Austin Psych Fest Live: Warpaint
After 2010’s debut full-length, The Fool, Los Angeles fourpiece Warpaint toured buoyed by the kind of hype that only an all-female lineup can generate, but deservedly so. The album’s quiet elegance made Warpaint into aural specters, bewitching crowds with understatement.
That was three years ago, and it’s been quiet ever since.
Just as fears of a fizzled buzz band began creeping in, Warpaint’s re-emerged to prove it was nothing of the sort. There was none of that hazy minimalism in Friday night’s Psych Fest mainstage set. Emily Kokal announced they would “keep it casual,” but those were the only ground rules.
Warpaint then sicced “Bees” on us, one of the easily revved compositions from Fool, its clunk at times brushing industrialism. The band was off and running. Clean, powerful, and, as promised, casual, the Warpaint ladies are now seasoned tour vets that play to their strengths. With grace.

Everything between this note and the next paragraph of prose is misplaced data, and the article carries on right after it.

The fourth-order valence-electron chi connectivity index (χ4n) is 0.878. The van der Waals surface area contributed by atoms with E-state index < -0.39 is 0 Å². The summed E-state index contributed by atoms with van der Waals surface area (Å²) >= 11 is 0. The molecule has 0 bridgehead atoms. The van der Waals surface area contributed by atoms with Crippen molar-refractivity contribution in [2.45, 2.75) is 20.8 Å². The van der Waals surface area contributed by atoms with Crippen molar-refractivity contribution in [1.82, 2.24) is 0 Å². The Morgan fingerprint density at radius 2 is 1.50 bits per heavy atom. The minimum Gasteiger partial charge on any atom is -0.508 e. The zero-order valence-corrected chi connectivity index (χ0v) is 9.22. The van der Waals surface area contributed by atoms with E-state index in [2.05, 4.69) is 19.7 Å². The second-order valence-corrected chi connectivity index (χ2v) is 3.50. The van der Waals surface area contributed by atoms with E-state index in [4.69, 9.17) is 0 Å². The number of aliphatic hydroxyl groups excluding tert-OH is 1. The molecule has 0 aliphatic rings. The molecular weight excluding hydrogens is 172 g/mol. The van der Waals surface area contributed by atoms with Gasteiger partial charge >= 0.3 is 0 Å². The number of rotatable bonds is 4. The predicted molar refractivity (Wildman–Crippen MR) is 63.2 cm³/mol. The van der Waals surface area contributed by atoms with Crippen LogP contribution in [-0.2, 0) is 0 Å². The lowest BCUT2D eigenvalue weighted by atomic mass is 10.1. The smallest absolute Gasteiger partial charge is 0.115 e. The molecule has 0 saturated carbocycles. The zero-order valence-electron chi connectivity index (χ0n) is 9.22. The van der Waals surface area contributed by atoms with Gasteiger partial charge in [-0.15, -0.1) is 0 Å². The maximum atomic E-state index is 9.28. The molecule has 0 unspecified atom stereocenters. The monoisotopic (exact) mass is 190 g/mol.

When bassist Jenny Lee Lindberg’s feed began to crackle and eventually completely disappear (the same technical problem heard in the Raveonettes’ set later), Kokal joked with sound engineers as cheers erupted when the bass finally thumped back. Exquisite Corpse EP rarity, “Krimson” changed tempo with a record-scratch abruptness, then rocked along with the quiet furor of a jam band.
Even then, it was tête-à-tête closer “Baby” that stood out as the clear highlight. As the wind blew man-made fog behind the purple stage now solely inhabited by Kokal, it wasn’t stillness that made an impression, but power.